Yes it was WRITING! With it we were suddenly able to handle 10 or more clues instead of the 2 or 3 we could when we were illiterate. And in an EXPONENTIAL process like the Detective’s Equation that can make a difference of order millions. If you don’t believe me study the following Table of Odds derived from that Equation:

Our Cat346464:1 Decisive in favour
Me 3464Decisive
Me & pen104MillionsVery Decisive
Me & pen101.560Decisive with confused Evidence
Team & pens15230,000Very Decisive with confusing evidence
Team & pens 151.525,000Ditto but more confusing
Research Community251.2100Decisive even with Very confused evidence
Decisiveness values for different numbers of clues with different average Weights per clue. If the Av’s were less than 1 the Odds would be equally decisive but against; for instance if N were 10 but the average weight were 1/4, the Odds would be millions to one against the hypothesis H.

Recall that [‘Principle of Animal Wisdom’ or PAW] individual Weights can only take the values 4, 2, I, 1/2 or 1/4 so their averages in a particular investigation could take any value between 4.0 and 0.25. Where the evidence is confused or conflicting that average will tend towards zero as the various clues cancel one another out. Even so, with enough clues (N), we could still come to a decisive view regarding H, whatever H might be.

So I am suggesting that the Miraculous Ascent of Humankind can be ascribed entirely to our development of writing.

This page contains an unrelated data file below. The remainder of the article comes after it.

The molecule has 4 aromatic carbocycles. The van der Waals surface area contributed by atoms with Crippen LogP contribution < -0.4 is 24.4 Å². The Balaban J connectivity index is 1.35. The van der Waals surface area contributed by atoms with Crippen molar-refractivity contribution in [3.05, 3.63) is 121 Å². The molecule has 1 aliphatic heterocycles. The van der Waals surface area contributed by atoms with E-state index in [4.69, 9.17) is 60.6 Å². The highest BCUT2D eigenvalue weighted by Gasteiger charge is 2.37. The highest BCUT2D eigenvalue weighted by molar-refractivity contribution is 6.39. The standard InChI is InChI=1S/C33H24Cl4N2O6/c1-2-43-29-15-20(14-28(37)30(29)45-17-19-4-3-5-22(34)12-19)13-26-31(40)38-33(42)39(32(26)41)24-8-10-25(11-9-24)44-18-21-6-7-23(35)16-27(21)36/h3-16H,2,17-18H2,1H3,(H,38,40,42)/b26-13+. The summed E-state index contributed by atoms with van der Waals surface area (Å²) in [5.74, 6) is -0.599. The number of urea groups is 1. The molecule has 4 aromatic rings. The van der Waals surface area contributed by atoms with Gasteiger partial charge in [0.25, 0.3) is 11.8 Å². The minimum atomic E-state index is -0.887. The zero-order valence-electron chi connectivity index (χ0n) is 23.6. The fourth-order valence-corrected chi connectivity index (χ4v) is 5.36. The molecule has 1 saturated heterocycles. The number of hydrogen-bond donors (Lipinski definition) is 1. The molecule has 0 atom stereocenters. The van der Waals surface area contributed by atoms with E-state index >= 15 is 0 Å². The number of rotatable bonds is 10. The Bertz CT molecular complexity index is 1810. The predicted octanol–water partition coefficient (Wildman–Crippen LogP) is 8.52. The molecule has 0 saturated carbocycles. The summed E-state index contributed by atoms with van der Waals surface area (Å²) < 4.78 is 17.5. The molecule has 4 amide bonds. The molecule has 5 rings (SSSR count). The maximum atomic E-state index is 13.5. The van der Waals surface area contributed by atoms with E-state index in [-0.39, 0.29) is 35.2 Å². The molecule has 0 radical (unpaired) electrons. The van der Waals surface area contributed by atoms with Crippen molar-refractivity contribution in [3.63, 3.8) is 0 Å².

To back up that suggestion note:

(a) It fits almost perfectly into the chronology. The earliest phonetic script appears on the sarcophagus of the King of Biblos, a port in Phoenicia just North of present day Beirut and dated about 1200 BC. According to Herodotus, about 800 BC Cadmus took this script to the Greeks who modified it considerably, to include vowels (previously ‘understood’) and reversed it to write left to right. About 600 AD, via Etruria, it reached the Latinas, fore-runners of the Romans; and so we were off. Previous non-phonetic scripts were probably not flexible enough for sophisticated thinking, as well as being confined to a tiny priestly cast because so many glyphs were needed, thousands instead of tens.

Phonetic scripts, Phoenician in the centre, Greek first Left, Latin second; Persian first Right, Arabic second. The great similarities suggest that phonetic script was invented only once, probably around 1500 BC somewhere near Biblos in what is now the Lebanon. Courtesy Wikpedia, in which there are many fine articles on the history of scripts and languages,

(b) To demonstrate to yourself just how vital writing is to thinking, try to do a puzzle such as a Sudoku, a Crossword or a Codeword, without writing anything down. It can’t be done. As Einstein put it: “My pen and I are smarter than I am.”